Monday, May 2, 2011

Rosogollas/Gorging over split milk.

Milk, in India, comes in three forms.

One is the tetrapak form. Like in the civilized world. You have Whole Milk and Slim Milk in allegedly-hygienic-and-definitely-expensive sealed packs. It is a luxury, or a backup plan when regular milk is unavailable.

The age old format is the milkman bringing his Aluminium cans filled with fresh, unpasteurized milk. He may or may not have a couple of cows he keeps tending to, as he drops the canisters off at doorsteps. This sight has become practically extinct at Madras; they disappeared around the same time Sparrows did.

The form that is rampant are the Aavin polythene bags of milk. Homogenized/toned milk at Government subsidized rates. Delivered promptly from the co-op, right after the paper boy deftly flings your newspapers into a puddle of murky rainwater.

And in the Summers, inevitably, at least one to two litres of milk curdles each week. Unfit for a morning cup of chai. Usually thrown down the drain, curdy lumps and all. Or given to the stray cats, who inhale it all up with zero gratitude.

Not if I have a say over it (the throwing down the drain bit, the cats I like).

When life gives you split (as in curdled) milk, you do what? Make rosogollas, of course. So obvious.

Maybe you can't make that cute boy like you, maybe you're crap at making your boss see sense (your version of sense IS sense, sweets). You can, however, make rosogollas out of curdled milk, and that's a true and real feat.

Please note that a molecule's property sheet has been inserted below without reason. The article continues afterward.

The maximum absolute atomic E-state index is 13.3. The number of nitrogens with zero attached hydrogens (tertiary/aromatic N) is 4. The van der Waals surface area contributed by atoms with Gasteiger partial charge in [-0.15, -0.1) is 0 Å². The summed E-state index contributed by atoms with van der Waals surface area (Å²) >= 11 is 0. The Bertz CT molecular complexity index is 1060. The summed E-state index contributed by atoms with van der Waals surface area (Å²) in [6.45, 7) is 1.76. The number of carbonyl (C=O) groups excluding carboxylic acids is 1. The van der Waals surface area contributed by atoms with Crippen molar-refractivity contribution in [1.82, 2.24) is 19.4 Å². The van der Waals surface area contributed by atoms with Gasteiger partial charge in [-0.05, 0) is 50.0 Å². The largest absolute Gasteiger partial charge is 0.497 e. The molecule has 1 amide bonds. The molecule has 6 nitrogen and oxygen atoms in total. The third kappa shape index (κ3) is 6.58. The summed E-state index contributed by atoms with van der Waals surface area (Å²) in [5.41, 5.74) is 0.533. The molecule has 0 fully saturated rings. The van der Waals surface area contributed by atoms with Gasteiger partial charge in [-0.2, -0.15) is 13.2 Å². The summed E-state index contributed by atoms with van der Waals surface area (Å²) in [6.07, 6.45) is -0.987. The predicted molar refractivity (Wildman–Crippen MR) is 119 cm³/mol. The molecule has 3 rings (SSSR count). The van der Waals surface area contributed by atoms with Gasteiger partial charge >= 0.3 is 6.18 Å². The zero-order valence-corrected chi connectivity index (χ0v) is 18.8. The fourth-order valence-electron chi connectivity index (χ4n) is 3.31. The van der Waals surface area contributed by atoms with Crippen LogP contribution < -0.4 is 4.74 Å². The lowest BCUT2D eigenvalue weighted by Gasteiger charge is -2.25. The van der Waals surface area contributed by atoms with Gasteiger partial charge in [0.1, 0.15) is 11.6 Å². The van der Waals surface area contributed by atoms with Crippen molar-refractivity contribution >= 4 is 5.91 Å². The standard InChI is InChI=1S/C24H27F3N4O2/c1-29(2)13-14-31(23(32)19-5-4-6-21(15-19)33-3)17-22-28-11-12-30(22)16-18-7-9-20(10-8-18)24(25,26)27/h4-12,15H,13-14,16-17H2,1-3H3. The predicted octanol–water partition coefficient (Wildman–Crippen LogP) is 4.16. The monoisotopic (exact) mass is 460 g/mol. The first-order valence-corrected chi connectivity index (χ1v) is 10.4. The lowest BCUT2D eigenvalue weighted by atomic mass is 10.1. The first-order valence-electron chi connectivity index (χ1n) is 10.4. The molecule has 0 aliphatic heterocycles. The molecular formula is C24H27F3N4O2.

And if Life does not give you curdled milk, make your own by pouring a couple of tablespoons of lemon juice/vinegar/yogurt to a litre of scalding hot milk. In less than two minutes, casein coagulates to give paneer/ricotta/chenna that are the base ingredient of rosogollas.

You don't need much else. Cardamom, sugar, and the ability to consume these yummy calorific concoctions
with no qualms. That's all.



1 litre milk, curdled.
2 tsps ground cardamom.
1 cup sugar.
3 3/4 cups water.
1 tsp rose water for the syrup (optional)
Saffron, for garnishing (optional).


1)Hand the curdled milk to drain in muslin/cheesecloth/ chiffon dupatta. You can use the whey in roti dough.

When you're sure it has been drained completely, take the paneer out and knead with the ground cardamom.

2)Pinch out twelve equal portions of the paneer.

Use your thumb and fingertips to massage the paneer into submission.

3)Shape into balls, and set them aside.

4)In a pressure cooker or a large pan, add the water and the sugar and stir. Bring it to a boil.

Drop in the paneer balls carefully. Fasten the lid of the pressure cooker(allowing a bit of steam to escape-keep the "weight" off), or cover the vessel . Lower the heat to medium and cook for about 5 minutes in the pressure cooker(the first whistle should be blowing now) or 10-15 minutes for the pan with the lid.

5)Take it off the heat. Open the lid after the cooker has cooled down a bit. Spoon out the puffed-up rosogollas and syrup into a glass bowl.

Serve chilled, adorned with a couple of strands of saffron.

Source: BV's adaption of a few Youtube recipes.

You might have a few glitches in the beginning. The first time I made these (I'm serious about the milk curdling thing happening way too often!), they didn't puff up at all and I got little hard paneer balls (that still were delicious). My sister-in-law, the artist, took over and hand-crafted these little beauties with infinitesimal patience, and they turned out to be stunningly fabulous.

Make it. If you're in sweltering Madras right now, you know you've got motive/rhyme/reason to.

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